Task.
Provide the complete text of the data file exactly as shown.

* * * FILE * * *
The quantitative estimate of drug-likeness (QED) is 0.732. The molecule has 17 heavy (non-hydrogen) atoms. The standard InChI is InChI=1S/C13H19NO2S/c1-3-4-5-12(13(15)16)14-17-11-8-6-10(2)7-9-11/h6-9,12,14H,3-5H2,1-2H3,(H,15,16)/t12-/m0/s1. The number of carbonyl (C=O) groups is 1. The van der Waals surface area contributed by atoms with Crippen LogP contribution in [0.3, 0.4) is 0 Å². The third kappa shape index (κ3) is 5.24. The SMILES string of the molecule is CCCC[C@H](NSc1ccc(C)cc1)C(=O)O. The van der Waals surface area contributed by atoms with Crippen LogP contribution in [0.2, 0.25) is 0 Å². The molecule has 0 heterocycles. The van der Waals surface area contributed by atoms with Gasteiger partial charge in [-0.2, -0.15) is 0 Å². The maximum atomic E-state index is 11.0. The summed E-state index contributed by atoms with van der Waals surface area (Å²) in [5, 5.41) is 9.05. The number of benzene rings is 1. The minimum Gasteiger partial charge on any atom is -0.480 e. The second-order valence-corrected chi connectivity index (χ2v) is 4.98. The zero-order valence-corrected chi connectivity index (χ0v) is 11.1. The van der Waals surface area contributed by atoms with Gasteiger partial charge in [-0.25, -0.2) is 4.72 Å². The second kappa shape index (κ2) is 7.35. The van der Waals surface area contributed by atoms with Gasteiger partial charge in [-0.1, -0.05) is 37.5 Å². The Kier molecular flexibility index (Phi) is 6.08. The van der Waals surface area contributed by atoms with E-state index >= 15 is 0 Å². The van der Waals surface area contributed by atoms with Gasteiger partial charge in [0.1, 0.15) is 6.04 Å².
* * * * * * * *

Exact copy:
The quantitative estimate of drug-likeness (QED) is 0.732. The molecule has 17 heavy (non-hydrogen) atoms. The standard InChI is InChI=1S/C13H19NO2S/c1-3-4-5-12(13(15)16)14-17-11-8-6-10(2)7-9-11/h6-9,12,14H,3-5H2,1-2H3,(H,15,16)/t12-/m0/s1. The number of carbonyl (C=O) groups is 1. The van der Waals surface area contributed by atoms with Crippen LogP contribution in [0.3, 0.4) is 0 Å². The third kappa shape index (κ3) is 5.24. The SMILES string of the molecule is CCCC[C@H](NSc1ccc(C)cc1)C(=O)O. The van der Waals surface area contributed by atoms with Crippen LogP contribution in [0.2, 0.25) is 0 Å². The molecule has 0 heterocycles. The van der Waals surface area contributed by atoms with Gasteiger partial charge in [-0.2, -0.15) is 0 Å². The maximum atomic E-state index is 11.0. The summed E-state index contributed by atoms with van der Waals surface area (Å²) in [5, 5.41) is 9.05. The number of benzene rings is 1. The minimum Gasteiger partial charge on any atom is -0.480 e. The second-order valence-corrected chi connectivity index (χ2v) is 4.98. The zero-order valence-corrected chi connectivity index (χ0v) is 11.1. The van der Waals surface area contributed by atoms with Gasteiger partial charge in [-0.25, -0.2) is 4.72 Å². The second kappa shape index (κ2) is 7.35. The van der Waals surface area contributed by atoms with Gasteiger partial charge in [-0.1, -0.05) is 37.5 Å². The Kier molecular flexibility index (Phi) is 6.08. The van der Waals surface area contributed by atoms with E-state index >= 15 is 0 Å². The van der Waals surface area contributed by atoms with Gasteiger partial charge in [0.1, 0.15) is 6.04 Å².